How to choose a dog house
November 26, 2010 7:05 AM   Subscribe

Do you have a decent dog house for your dog? Help me figure out what should be simple: getting a dog house. I'm overwhelmed by the choices and would appreciate actual brand recommendations. We need a dog house that will be somewhat insulated because the dog might need to use it for up to 6 hours in the wintry midwest. We cannot build one, and we can't spend more than a couple of hundred. I have hesitated to get a dog house because the I was worried about it becoming a raccoon house, fox house, possum house. Do you use that door with the electronic collar entry to prevent this? Does that seem like a good idea?
posted by Tylwyth Teg to Pets & Animals (14 answers total) 2 users marked this as a favorite
There isn't enough information here.
What breed of dog is it, will it be left outside when you're not home, does it have any health issues, WHERE in the midwest are you (the UP of Michigan is much different than southern Ohio). Will the dog be chained or loose in your yard...?
posted by HuronBob at 7:20 AM on November 26, 2010

I don't have an answer for you, other than that our doghouse was never used by any of my parent's dogs in Michigan. We speculated that raccoons had gotten in and scented it or something, because no dog has ever wanted to even go in. So your worry about other animals is merited.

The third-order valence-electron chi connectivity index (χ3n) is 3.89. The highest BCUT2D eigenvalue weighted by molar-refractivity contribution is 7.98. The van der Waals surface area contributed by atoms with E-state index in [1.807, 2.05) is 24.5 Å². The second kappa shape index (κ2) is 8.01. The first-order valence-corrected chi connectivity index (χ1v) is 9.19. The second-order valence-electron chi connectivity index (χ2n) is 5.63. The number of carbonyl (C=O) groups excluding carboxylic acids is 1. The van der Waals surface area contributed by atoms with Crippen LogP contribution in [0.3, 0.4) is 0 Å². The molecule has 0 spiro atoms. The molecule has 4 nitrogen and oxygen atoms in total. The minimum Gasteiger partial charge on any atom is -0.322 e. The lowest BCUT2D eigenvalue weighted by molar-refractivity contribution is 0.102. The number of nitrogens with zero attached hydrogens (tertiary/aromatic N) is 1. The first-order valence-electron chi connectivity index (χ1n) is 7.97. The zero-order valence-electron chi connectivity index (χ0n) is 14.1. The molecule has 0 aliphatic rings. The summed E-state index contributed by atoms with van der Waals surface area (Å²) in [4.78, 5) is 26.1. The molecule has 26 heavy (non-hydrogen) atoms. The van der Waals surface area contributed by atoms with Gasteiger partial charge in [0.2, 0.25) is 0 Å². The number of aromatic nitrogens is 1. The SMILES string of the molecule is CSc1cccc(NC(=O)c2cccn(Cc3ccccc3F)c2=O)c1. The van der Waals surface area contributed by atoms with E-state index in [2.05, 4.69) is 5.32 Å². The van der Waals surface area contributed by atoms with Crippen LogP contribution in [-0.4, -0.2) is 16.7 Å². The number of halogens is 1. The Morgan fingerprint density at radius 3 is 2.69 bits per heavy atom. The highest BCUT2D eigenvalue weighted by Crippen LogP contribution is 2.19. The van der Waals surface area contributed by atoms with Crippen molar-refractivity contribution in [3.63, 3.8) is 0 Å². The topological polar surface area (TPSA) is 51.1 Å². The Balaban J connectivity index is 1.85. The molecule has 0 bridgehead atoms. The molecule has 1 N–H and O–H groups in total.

On the other hand, all of the larger (over 30 pound) dogs were happy to curl up in a snow bank and stay out there for hours.
posted by ldthomps at 7:26 AM on November 26, 2010

My parents' dog slept happily in a Dogloo in north-central Oklahoma for over ten years.
posted by neushoorn at 7:43 AM on November 26, 2010 [1 favorite]

We never had problems with animals getting into our dogs' houses that I know of. Unfortunately, that included the dogs. They just had no interest in them. Both were content under the deck or just right out in the open. Our smaller dog actually liked to hang out ON her dog house not unlike Snoopy. That said, our dog houses weren't insulated or heated or anything fancy. Maybe if they'd been more comfy, the dogs would've gone in more often. With that in mind, however, I would recommend going with something simple. And do you have a garage? In harsh weather, that's where we kept our dogs because the dog houses were just yard sculptures to them.
posted by katillathehun at 7:46 AM on November 26, 2010

What breed of dog is it, will it be left outside when you're not home, does it have any health issues, WHERE in the midwest are you (the UP of Michigan is much different than southern Ohio). Will the dog be chained or loose in your yard...?

OP here. Thanks everyone so far. The dog's a medium sized (35 lb) 2 year-old mutt that's totally healthy. We're in central Ohio, so it gets cold but not like the upper midwest, and if it were below freezing the dog would not be left outside for hours even with a dog house. This is primarily an indoor dog with a fenced in yard (and never chained); she'll be sleeping inside our house, and she'll still go on walks, etc., but we want to be able to leave her outside when we leave for work even on days that it might rain or snow. As it is now, on days with an iffy forecast, she stays in the house bored out of her mind, and one of us has to run home at lunch to make sure she gets out for a bathroom break, which we no longer want to do. Hope this info helps.